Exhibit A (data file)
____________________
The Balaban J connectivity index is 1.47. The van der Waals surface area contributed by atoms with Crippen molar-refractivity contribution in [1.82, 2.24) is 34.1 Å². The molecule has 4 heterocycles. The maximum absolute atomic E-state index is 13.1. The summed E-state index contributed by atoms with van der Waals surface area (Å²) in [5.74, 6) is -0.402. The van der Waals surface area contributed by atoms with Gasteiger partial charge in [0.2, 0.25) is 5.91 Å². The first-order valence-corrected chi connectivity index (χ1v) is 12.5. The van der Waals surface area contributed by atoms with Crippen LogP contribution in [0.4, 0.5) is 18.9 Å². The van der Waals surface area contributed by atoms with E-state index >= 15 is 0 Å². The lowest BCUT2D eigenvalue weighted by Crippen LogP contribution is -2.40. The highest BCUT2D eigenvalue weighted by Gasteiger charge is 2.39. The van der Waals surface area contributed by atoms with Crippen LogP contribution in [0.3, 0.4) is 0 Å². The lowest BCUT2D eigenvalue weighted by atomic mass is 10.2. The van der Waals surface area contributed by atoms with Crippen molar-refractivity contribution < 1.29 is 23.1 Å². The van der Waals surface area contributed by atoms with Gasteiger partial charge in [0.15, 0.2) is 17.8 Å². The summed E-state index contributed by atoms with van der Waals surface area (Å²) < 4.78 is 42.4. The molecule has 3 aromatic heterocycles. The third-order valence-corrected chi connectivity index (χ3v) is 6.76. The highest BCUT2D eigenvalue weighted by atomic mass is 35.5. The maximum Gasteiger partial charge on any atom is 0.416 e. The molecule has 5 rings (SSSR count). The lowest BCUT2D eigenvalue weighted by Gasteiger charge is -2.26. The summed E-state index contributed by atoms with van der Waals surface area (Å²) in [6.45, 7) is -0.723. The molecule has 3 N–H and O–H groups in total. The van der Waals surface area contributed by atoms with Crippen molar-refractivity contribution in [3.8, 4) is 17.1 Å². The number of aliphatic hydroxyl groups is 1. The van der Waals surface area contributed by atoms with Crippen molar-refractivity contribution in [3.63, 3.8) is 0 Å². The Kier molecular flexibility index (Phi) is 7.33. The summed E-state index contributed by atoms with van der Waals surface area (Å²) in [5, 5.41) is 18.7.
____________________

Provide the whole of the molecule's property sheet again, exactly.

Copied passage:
The Balaban J connectivity index is 1.47. The van der Waals surface area contributed by atoms with Crippen molar-refractivity contribution in [1.82, 2.24) is 34.1 Å². The molecule has 4 heterocycles. The maximum absolute atomic E-state index is 13.1. The summed E-state index contributed by atoms with van der Waals surface area (Å²) in [5.74, 6) is -0.402. The van der Waals surface area contributed by atoms with Gasteiger partial charge in [0.2, 0.25) is 5.91 Å². The first-order valence-corrected chi connectivity index (χ1v) is 12.5. The van der Waals surface area contributed by atoms with Crippen LogP contribution in [0.4, 0.5) is 18.9 Å². The van der Waals surface area contributed by atoms with E-state index >= 15 is 0 Å². The lowest BCUT2D eigenvalue weighted by Crippen LogP contribution is -2.40. The highest BCUT2D eigenvalue weighted by Gasteiger charge is 2.39. The van der Waals surface area contributed by atoms with Crippen LogP contribution in [0.3, 0.4) is 0 Å². The lowest BCUT2D eigenvalue weighted by atomic mass is 10.2. The van der Waals surface area contributed by atoms with Crippen molar-refractivity contribution < 1.29 is 23.1 Å². The van der Waals surface area contributed by atoms with Gasteiger partial charge in [0.15, 0.2) is 17.8 Å². The summed E-state index contributed by atoms with van der Waals surface area (Å²) < 4.78 is 42.4. The molecule has 3 aromatic heterocycles. The third-order valence-corrected chi connectivity index (χ3v) is 6.76. The highest BCUT2D eigenvalue weighted by atomic mass is 35.5. The maximum Gasteiger partial charge on any atom is 0.416 e. The molecule has 5 rings (SSSR count). The lowest BCUT2D eigenvalue weighted by Gasteiger charge is -2.26. The summed E-state index contributed by atoms with van der Waals surface area (Å²) in [6.45, 7) is -0.723. The molecule has 3 N–H and O–H groups in total. The van der Waals surface area contributed by atoms with Crippen molar-refractivity contribution in [3.8, 4) is 17.1 Å². The number of aliphatic hydroxyl groups is 1. The van der Waals surface area contributed by atoms with Crippen molar-refractivity contribution in [3.63, 3.8) is 0 Å². The Kier molecular flexibility index (Phi) is 7.33. The summed E-state index contributed by atoms with van der Waals surface area (Å²) in [5, 5.41) is 18.7.